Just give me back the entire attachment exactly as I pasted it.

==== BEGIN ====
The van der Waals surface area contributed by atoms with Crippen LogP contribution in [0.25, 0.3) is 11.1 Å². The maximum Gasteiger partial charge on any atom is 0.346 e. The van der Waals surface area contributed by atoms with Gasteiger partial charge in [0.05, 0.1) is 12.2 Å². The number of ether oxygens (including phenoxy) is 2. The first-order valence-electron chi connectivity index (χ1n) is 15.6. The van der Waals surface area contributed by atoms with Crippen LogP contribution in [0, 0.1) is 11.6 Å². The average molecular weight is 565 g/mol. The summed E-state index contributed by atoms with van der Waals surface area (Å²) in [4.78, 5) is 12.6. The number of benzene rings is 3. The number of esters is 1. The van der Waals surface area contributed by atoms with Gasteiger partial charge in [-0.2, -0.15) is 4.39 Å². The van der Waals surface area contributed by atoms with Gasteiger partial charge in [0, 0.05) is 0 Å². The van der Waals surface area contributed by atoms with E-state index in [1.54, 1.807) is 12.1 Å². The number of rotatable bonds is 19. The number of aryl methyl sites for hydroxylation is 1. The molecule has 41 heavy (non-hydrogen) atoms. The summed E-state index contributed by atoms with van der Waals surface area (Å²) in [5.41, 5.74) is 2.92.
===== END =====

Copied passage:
The van der Waals surface area contributed by atoms with Crippen LogP contribution in [0.25, 0.3) is 11.1 Å². The maximum Gasteiger partial charge on any atom is 0.346 e. The van der Waals surface area contributed by atoms with Gasteiger partial charge in [0.05, 0.1) is 12.2 Å². The number of ether oxygens (including phenoxy) is 2. The first-order valence-electron chi connectivity index (χ1n) is 15.6. The van der Waals surface area contributed by atoms with Crippen LogP contribution in [0, 0.1) is 11.6 Å². The average molecular weight is 565 g/mol. The summed E-state index contributed by atoms with van der Waals surface area (Å²) in [4.78, 5) is 12.6. The number of benzene rings is 3. The number of esters is 1. The van der Waals surface area contributed by atoms with Gasteiger partial charge in [-0.2, -0.15) is 4.39 Å². The van der Waals surface area contributed by atoms with Gasteiger partial charge in [0, 0.05) is 0 Å². The van der Waals surface area contributed by atoms with E-state index in [1.54, 1.807) is 12.1 Å². The number of rotatable bonds is 19. The number of aryl methyl sites for hydroxylation is 1. The molecule has 41 heavy (non-hydrogen) atoms. The summed E-state index contributed by atoms with van der Waals surface area (Å²) in [5.41, 5.74) is 2.92.